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Wednesday, March 22, 2017

Setting The Record Straight

Till this day, the overwhelming majority of India’s citizens are ill-informed about the legal status of the State of Jammu & Kashmir (inclusive of PoK), i.e. whether it is legally a part of India or whether it is disputed territory. If asked, they tend to ASSUME that it is disputed territory. However, a careful reading of the UN Security Council Resolution 47 (1948) submitted jointly by the Representatives for Belgium, Canada, Republic of China, Colombia, the United Kingdom and United States of America and adopted by the Security Council at its 286th meeting held on April 21, 1948 (Document No. 5/726, dated the 21st April, 1948), followed by a detailed account of how the Ceasefire Agreement was negotiated and finally inked on July 28, 1949, all prove beyond any reasonable doubt that it is Pakistan that has consistently shied away from implementing the UNSC’s Reolution 47.
Reproduced below is the first-hand detailed account of the entire negotiating process and the benchmarks that were used for drafting the temporary ceasefire agreement. This should, once and for all, clear any doubts that anyone harbours about the legal status of undivided Jammu & Kashmir. 

Monday, March 13, 2017

Updates On Pakistan's Air-Defence Artillery Force Modernisation Efforts

Pakistan being a national security/garrison state will obviously not want to share the critical operating parameters of its weapon systems, especially those pertaining to air-defence, even with its own citizens. Nor will the citizens dare reveal anything for fear of being labelled as traitors or being abducted and subjected to torture or even fatal decapitation by its state security agencies. Therefore, to spare such retards from such miseries, I am revealing below all the relevant information concerning the Pakistan Army’s CPMIEC-supplied FM-90 SHORADS (handed over on March 16, 2016), the LY-80E MR-SAM (handed over on March 12, 2017), and the FN-16 VSHORADS that will in the near future replace the Pakistan Army’s existing QW-1/QW-2 (shamelessly renamed as Anza Mk.1/Anza Mk.2) MANPADS. The contents of this thread will also hopefully benefit all war-planners of India’s armed forces. Bhaarat Maa Zindabaad! India Paindabaad!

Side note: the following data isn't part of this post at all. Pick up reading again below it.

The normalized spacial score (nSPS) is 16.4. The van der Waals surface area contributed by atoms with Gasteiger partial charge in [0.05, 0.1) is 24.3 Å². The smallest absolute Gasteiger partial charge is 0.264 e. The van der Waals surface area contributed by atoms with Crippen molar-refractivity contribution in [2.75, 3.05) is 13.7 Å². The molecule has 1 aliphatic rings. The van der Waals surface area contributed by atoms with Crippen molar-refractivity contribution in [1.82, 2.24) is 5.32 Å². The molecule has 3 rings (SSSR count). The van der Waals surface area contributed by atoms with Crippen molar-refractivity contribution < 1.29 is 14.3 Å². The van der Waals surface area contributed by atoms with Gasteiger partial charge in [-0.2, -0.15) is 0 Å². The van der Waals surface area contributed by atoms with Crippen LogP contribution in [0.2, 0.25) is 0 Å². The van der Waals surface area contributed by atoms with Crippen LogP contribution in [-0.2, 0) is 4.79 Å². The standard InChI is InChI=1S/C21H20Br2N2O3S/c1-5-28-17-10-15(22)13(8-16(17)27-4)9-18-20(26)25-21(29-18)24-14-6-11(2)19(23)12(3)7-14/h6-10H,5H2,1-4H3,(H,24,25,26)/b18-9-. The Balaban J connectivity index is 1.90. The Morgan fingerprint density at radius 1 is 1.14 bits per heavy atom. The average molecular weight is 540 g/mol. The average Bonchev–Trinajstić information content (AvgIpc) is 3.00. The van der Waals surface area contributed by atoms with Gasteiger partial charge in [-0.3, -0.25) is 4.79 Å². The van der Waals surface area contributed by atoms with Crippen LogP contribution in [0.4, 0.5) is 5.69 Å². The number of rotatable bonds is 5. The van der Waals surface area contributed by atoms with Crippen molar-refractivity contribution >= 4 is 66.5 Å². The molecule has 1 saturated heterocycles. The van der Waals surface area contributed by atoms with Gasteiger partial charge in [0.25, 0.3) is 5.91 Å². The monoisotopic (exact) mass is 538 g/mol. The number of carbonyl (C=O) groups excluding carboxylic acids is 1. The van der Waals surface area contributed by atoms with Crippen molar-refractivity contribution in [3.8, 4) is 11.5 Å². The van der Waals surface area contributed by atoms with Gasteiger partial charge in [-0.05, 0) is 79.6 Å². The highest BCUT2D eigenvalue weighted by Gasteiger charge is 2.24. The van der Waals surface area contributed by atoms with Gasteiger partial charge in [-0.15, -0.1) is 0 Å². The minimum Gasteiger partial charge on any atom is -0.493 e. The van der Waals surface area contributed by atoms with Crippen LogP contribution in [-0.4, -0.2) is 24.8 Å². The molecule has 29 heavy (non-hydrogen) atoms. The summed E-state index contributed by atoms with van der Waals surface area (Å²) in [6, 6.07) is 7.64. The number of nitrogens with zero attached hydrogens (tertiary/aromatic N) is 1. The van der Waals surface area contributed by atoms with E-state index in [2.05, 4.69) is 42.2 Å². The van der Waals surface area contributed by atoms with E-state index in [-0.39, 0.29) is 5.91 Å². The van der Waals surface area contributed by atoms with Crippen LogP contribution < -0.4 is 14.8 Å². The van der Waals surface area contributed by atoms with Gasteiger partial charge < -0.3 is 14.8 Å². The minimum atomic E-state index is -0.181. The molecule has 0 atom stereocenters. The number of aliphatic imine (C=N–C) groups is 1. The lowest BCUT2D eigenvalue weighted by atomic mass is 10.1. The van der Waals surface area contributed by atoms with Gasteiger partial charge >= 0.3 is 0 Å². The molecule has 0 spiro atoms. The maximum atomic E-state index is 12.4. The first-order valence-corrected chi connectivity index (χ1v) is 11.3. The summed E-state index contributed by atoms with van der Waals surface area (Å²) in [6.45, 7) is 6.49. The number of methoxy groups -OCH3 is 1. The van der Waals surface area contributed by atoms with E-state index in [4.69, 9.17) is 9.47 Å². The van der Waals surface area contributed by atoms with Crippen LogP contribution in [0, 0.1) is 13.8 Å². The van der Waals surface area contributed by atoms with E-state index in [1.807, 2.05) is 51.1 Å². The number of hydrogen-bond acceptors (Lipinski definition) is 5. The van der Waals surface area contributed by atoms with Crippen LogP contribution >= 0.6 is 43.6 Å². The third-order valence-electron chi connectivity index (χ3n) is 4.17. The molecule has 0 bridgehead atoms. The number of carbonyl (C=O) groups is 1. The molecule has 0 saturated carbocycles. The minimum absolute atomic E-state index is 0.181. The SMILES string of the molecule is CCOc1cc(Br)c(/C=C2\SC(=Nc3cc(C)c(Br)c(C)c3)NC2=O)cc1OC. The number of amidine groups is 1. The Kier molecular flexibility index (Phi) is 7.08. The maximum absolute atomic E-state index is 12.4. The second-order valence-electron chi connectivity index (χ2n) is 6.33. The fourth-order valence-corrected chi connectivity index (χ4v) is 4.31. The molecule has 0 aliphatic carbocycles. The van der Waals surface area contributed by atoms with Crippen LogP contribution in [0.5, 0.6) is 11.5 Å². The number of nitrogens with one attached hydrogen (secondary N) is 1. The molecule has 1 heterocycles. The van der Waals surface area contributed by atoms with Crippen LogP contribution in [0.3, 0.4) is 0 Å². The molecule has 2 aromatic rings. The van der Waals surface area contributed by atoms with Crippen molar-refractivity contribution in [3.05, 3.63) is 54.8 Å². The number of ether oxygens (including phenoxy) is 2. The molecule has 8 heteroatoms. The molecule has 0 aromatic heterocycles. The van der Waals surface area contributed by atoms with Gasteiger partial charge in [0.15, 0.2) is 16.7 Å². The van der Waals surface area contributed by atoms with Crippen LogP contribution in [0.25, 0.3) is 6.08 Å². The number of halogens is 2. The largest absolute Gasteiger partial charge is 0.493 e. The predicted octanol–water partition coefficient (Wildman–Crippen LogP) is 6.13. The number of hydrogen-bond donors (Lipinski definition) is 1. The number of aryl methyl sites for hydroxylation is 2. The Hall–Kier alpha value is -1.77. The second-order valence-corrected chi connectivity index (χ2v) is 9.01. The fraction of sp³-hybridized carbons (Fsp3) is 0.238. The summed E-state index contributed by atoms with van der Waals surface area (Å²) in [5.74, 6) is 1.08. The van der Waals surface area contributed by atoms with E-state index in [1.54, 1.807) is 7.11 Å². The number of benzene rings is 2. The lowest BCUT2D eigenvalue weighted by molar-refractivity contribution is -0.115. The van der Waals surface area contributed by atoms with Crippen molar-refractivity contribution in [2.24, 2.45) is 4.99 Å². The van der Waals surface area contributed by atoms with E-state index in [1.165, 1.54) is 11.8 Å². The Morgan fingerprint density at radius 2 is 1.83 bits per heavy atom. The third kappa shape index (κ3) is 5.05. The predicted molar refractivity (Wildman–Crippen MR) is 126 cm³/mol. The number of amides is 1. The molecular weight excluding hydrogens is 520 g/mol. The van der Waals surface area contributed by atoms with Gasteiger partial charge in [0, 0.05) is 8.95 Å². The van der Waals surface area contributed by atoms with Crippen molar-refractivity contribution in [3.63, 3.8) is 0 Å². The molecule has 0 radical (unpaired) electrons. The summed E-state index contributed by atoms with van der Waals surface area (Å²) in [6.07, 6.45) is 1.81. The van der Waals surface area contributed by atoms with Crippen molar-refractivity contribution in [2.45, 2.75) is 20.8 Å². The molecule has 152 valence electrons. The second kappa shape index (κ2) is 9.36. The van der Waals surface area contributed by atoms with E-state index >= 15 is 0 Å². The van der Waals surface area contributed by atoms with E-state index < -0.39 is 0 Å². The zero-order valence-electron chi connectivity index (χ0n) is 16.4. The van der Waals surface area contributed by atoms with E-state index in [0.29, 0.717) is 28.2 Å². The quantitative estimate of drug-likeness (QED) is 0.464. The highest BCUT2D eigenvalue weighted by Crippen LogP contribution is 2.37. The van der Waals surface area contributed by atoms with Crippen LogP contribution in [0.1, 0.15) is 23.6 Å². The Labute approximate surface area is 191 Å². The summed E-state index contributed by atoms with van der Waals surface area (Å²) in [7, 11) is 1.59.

All three armed services of Pakistan are presently engaged in replacing legacy air-defence systems and sensors of US and European origin with China-supplied products. For instance, the YLC-2V High Guard 3-D S-Band high-power radars have replaced the PAF’s older FPS-89/100 radars at Sakesar, Badin, Skardu and Gilgit, while the Army’s 1980s vintage 68 SIEMENS-built SILLACS L-Band MPDR-45 (with 45km-range), MPDR-60 (with 60km-range) and MPDR-90 (with 90km-range) and now being replaced by the NORINCO-supplied CS-RB1 HGR-106 medium-power 210km-range gapfiller radars.
This will then leave the PAF with only four Northrop Grumman TPS- 63s and six Lockheed Martin TPS-77s for peacetime monitoring of the country’s air-defence identification zone.
Now being delivered are CEIEC-supplied JY-27A 280km-range VHF radars and related TS-504 multi-point troposcatter communications relay systems that will be used by the Army’s three CPMIEC-supplied LY-80E medium-range surface-to-air missile regiments and the three CPMIEC-supplied FM-90 SHORADS regiments.
In addition, the Pakistan Navy’s three Marine Battalions have inducted into service the CS-RB1 HGR-106 radars, along with NORINCO-supplied 6.8-tonne PG-99 35mm towed anti-aircraft guns and Sichuan Military Electronics Industries Group Company (SEMIC)’s Type 825 fire-control radars.
The PG-99, a re-engineered Oerlikon-Contraves GDF of early 1980s vintage, is gas-operated and comes with a rate of fire of up to 1,100 rounds/minute, and the muzzle velocity is up to 1,175 metres/second, together with high aiming speed, low recoil force and small dispersion. Its engagement range is 4km. The PG-99 is mounted on a cradle which is designed to carry guns and the mobile platform. It contains the hydro-mechanical recoil mechanism, which absorbs the recoil forces. 
The lower part of the cradle comprises the two-axle chassis and the outriggers with the leveling spindles for four-point support in the firing positions. Raising and lowering the levelling spindles and raising the wheels are done electro-hydraulically, or manually in the case of power failure. The gun can be traversed 360 degree and its elevation/depression angles are +92 degree/-5 degree.
The Type 825 fire-control system can acquire targets at a range of up to 40km, track them at a maximum distance of 32km, and identify them at ranges of up to 6km.

Thursday, March 9, 2017

Arjun Mk.2 MBT Now A Firm Reality